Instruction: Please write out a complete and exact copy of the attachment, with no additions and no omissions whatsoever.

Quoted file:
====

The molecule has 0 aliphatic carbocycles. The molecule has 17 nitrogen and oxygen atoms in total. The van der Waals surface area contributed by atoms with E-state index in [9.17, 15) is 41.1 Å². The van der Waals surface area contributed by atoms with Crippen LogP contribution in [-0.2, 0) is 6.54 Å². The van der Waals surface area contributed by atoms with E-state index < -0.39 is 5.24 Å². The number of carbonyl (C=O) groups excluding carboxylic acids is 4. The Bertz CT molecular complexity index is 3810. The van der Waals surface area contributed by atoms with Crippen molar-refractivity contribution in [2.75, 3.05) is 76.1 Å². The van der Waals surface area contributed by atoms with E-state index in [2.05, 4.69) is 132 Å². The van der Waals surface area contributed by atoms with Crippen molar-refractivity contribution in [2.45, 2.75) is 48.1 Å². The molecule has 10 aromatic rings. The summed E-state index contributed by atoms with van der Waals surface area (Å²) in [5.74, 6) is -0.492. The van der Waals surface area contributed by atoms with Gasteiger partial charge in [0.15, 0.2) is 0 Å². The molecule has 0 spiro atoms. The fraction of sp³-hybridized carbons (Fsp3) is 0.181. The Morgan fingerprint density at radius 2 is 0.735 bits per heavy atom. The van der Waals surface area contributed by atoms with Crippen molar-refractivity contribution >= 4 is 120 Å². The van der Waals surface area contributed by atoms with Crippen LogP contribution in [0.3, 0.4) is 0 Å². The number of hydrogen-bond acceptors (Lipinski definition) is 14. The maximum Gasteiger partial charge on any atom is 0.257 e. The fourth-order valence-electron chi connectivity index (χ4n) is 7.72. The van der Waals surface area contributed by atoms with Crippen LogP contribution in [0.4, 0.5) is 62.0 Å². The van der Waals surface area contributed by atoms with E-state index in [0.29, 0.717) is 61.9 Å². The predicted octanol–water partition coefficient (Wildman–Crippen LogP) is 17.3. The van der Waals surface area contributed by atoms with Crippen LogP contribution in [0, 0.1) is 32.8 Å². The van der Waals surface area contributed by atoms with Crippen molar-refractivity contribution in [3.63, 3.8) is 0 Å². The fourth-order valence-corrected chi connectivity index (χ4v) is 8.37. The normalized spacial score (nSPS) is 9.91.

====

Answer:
The molecule has 0 aliphatic carbocycles. The molecule has 17 nitrogen and oxygen atoms in total. The van der Waals surface area contributed by atoms with E-state index in [9.17, 15) is 41.1 Å². The van der Waals surface area contributed by atoms with Crippen LogP contribution in [-0.2, 0) is 6.54 Å². The van der Waals surface area contributed by atoms with E-state index < -0.39 is 5.24 Å². The number of carbonyl (C=O) groups excluding carboxylic acids is 4. The Bertz CT molecular complexity index is 3810. The van der Waals surface area contributed by atoms with Crippen molar-refractivity contribution in [2.75, 3.05) is 76.1 Å². The van der Waals surface area contributed by atoms with E-state index in [2.05, 4.69) is 132 Å². The van der Waals surface area contributed by atoms with Crippen molar-refractivity contribution in [2.45, 2.75) is 48.1 Å². The molecule has 10 aromatic rings. The summed E-state index contributed by atoms with van der Waals surface area (Å²) in [5.74, 6) is -0.492. The van der Waals surface area contributed by atoms with Gasteiger partial charge in [0.15, 0.2) is 0 Å². The molecule has 0 spiro atoms. The fraction of sp³-hybridized carbons (Fsp3) is 0.181. The Morgan fingerprint density at radius 2 is 0.735 bits per heavy atom. The van der Waals surface area contributed by atoms with Crippen molar-refractivity contribution >= 4 is 120 Å². The van der Waals surface area contributed by atoms with Crippen LogP contribution in [0.3, 0.4) is 0 Å². The number of hydrogen-bond acceptors (Lipinski definition) is 14. The maximum Gasteiger partial charge on any atom is 0.257 e. The fourth-order valence-electron chi connectivity index (χ4n) is 7.72. The van der Waals surface area contributed by atoms with Crippen LogP contribution in [0.4, 0.5) is 62.0 Å². The van der Waals surface area contributed by atoms with E-state index in [0.29, 0.717) is 61.9 Å². The predicted octanol–water partition coefficient (Wildman–Crippen LogP) is 17.3. The van der Waals surface area contributed by atoms with Crippen LogP contribution in [0, 0.1) is 32.8 Å². The van der Waals surface area contributed by atoms with Crippen molar-refractivity contribution in [3.63, 3.8) is 0 Å². The fourth-order valence-corrected chi connectivity index (χ4v) is 8.37. The normalized spacial score (nSPS) is 9.91.